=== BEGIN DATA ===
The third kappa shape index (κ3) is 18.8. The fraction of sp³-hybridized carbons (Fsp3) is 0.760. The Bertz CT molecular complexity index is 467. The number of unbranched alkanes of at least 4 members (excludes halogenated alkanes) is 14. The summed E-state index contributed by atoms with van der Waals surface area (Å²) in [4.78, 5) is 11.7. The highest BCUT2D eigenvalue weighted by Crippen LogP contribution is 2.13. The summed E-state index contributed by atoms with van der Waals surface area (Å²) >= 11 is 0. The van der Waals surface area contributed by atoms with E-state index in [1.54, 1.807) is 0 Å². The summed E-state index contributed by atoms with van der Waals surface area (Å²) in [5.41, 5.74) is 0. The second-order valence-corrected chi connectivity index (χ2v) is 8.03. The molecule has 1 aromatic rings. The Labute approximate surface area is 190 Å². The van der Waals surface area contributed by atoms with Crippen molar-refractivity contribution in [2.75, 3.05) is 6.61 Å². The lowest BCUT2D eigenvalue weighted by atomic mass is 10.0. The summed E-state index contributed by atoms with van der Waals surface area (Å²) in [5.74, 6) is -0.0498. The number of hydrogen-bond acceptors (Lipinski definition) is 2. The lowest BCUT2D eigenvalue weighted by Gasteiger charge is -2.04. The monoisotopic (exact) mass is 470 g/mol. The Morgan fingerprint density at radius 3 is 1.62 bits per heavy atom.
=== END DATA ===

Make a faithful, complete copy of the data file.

The third kappa shape index (κ3) is 18.8. The fraction of sp³-hybridized carbons (Fsp3) is 0.760. The Bertz CT molecular complexity index is 467. The number of unbranched alkanes of at least 4 members (excludes halogenated alkanes) is 14. The summed E-state index contributed by atoms with van der Waals surface area (Å²) in [4.78, 5) is 11.7. The highest BCUT2D eigenvalue weighted by Crippen LogP contribution is 2.13. The summed E-state index contributed by atoms with van der Waals surface area (Å²) >= 11 is 0. The van der Waals surface area contributed by atoms with E-state index in [1.54, 1.807) is 0 Å². The summed E-state index contributed by atoms with van der Waals surface area (Å²) in [5.41, 5.74) is 0. The second-order valence-corrected chi connectivity index (χ2v) is 8.03. The molecule has 1 aromatic rings. The Labute approximate surface area is 190 Å². The van der Waals surface area contributed by atoms with Crippen molar-refractivity contribution in [2.75, 3.05) is 6.61 Å². The lowest BCUT2D eigenvalue weighted by atomic mass is 10.0. The summed E-state index contributed by atoms with van der Waals surface area (Å²) in [5.74, 6) is -0.0498. The number of hydrogen-bond acceptors (Lipinski definition) is 2. The lowest BCUT2D eigenvalue weighted by Gasteiger charge is -2.04. The monoisotopic (exact) mass is 470 g/mol. The Morgan fingerprint density at radius 3 is 1.62 bits per heavy atom.